At RestoreCore, we know the extent of damage that disasters, such as flooding or fires, can do in a home. Hoarding is not only a behavior problem, but can also cause physical harm for the hoarder and those close to them, aiding in a disaster, should one occur. With the help of the Mayo Clinic, here are a few examples of how hoarding can be dangerous:
Unsanitary conditions that pose a risk to health: Hoarders often keep garbage and dirty dishes around and might even have sinks and showers filled with items they hoard, making cleaning almost impossible
Increased risk of falls: Stacks of boxes line hallways, making it easy for a person to trip. If an emergency response team is forced to enter the house, they would have a very hard time moving around.
Injury or being trapped by shifting or falling items: Hoarders often have their items thrown in a haphazard way, with no organization. Stacks can easily fall over, causing serious injury.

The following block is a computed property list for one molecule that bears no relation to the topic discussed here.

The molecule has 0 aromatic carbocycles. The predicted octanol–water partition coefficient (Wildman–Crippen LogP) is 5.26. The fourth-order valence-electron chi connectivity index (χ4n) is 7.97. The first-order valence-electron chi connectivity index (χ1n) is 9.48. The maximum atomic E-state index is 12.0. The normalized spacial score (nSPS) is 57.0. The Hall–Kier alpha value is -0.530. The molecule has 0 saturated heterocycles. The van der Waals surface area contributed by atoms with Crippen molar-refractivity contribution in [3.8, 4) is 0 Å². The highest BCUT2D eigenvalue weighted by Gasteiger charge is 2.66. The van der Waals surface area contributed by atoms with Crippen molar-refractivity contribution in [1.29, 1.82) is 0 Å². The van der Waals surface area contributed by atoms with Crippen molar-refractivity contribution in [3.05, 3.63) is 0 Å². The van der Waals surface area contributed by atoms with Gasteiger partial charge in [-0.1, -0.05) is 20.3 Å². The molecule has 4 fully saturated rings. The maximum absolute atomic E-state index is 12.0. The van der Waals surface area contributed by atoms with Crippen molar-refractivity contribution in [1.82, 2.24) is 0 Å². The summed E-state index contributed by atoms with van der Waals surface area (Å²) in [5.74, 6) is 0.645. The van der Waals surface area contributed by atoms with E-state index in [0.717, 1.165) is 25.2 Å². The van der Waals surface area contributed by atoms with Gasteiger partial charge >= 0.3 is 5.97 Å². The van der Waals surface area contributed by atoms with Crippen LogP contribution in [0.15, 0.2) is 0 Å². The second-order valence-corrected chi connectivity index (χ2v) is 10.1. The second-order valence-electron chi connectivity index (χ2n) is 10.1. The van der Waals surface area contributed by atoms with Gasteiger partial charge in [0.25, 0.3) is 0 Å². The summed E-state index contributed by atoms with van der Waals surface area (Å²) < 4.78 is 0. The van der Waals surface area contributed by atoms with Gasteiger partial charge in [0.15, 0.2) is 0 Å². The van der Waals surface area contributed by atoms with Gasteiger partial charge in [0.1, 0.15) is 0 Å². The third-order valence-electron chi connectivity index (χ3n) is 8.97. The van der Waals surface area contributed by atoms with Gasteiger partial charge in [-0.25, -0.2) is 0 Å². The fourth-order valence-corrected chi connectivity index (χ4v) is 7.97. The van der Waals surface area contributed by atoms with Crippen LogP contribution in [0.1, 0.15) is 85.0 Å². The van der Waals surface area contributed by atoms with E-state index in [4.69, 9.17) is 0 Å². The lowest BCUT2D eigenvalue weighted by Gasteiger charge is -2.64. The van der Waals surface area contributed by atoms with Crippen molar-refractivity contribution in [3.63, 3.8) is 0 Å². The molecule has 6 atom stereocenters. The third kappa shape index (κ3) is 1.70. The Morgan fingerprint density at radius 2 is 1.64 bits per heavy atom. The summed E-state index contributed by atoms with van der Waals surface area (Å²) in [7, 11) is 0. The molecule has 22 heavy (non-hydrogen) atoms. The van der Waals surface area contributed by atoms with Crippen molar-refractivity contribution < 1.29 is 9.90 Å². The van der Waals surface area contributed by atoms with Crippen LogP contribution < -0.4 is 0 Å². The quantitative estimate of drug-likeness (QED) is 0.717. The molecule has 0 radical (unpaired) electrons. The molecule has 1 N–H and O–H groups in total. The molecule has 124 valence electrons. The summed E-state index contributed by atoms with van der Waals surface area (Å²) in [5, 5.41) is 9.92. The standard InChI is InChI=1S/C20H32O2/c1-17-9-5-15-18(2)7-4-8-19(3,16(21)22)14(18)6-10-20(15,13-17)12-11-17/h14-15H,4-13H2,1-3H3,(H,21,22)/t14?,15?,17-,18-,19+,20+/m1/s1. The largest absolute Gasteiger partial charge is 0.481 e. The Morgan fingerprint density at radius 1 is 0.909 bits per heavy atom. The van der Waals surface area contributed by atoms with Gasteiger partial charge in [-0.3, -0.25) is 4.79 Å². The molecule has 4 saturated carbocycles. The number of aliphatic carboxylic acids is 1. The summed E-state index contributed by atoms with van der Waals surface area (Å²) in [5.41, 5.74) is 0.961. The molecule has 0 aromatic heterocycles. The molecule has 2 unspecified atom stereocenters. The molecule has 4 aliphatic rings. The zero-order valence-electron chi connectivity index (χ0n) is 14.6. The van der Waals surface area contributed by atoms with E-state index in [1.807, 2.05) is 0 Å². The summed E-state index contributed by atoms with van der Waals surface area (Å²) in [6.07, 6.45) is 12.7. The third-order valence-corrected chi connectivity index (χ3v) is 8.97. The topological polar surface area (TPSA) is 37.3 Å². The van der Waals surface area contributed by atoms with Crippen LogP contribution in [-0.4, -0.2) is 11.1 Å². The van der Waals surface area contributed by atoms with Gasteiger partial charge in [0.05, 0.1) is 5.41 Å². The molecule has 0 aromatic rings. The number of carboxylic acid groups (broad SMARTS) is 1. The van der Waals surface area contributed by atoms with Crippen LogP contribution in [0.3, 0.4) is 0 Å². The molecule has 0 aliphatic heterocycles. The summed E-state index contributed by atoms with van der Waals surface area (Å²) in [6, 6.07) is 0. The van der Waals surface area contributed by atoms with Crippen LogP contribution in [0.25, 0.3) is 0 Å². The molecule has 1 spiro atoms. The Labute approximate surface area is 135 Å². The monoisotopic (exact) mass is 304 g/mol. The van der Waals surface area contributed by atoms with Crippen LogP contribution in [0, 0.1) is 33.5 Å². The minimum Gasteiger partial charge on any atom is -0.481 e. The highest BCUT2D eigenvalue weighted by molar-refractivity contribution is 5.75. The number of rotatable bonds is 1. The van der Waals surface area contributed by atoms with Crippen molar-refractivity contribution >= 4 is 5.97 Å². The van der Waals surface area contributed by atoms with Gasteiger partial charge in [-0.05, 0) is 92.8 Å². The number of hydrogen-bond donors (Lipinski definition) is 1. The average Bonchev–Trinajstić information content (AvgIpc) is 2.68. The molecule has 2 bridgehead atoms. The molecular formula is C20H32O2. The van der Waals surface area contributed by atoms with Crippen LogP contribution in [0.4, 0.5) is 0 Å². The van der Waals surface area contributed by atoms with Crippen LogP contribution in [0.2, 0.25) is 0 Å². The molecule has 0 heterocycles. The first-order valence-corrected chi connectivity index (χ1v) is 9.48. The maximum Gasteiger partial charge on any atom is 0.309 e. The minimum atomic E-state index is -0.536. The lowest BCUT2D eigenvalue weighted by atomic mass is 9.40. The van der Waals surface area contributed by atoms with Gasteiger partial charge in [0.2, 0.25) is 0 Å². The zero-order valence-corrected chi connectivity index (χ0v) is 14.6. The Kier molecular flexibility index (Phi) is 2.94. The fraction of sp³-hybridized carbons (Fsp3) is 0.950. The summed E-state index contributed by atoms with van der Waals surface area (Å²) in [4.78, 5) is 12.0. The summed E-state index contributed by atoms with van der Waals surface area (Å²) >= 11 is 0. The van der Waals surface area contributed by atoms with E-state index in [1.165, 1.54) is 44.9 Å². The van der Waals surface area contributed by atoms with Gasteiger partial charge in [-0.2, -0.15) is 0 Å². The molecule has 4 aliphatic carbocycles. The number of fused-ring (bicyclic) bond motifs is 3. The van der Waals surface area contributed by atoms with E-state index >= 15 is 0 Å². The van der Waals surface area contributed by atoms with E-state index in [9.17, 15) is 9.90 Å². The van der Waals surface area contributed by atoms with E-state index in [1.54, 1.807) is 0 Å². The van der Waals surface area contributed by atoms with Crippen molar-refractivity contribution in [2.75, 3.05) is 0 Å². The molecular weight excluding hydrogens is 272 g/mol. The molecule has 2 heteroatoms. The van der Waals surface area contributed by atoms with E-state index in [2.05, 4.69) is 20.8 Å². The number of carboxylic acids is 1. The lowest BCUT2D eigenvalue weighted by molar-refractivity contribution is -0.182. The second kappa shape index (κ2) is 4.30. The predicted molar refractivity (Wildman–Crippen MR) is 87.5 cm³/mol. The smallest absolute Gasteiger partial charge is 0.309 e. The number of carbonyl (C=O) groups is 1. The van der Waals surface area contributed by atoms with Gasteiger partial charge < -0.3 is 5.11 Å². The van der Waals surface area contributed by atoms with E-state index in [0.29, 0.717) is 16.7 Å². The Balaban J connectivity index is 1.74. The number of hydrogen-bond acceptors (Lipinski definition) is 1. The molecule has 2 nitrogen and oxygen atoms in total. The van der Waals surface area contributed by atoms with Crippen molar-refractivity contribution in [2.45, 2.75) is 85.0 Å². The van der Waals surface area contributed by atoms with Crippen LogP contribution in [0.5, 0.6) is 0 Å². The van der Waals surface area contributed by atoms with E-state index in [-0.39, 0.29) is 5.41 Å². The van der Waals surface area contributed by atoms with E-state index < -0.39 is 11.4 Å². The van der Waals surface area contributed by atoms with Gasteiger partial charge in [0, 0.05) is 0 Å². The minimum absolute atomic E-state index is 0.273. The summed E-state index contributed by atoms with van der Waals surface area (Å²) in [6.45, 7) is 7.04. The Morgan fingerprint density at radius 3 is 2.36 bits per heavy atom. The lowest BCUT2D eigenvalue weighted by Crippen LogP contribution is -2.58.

A fire hazard: Besides making it hard for firefighters to move around, the stacks of newspapers, magazines, mail and cardboard boxes are fuel for a fire.
Job and financial problems: Hoarders hoard and think about hoarding and what they’ve already hoarded. This makes hard to keep a job, causing financial problems.
Loneliness and social isolation: People might gravitate towards hoarding because they are lonely. The hoarding prevents them from friendships because they don’t feel comfortable leaving their things to go out and they can’t have people over, due to the embarrassment and inconvenience of the clutter.
Legal issues, including eviction: Neighbors can complain about their hoarder next door, especially if animals are involved. This leads to police investigations, possible eviction.
If you know someone who is a hoarder, keep reading to find out how you can best help.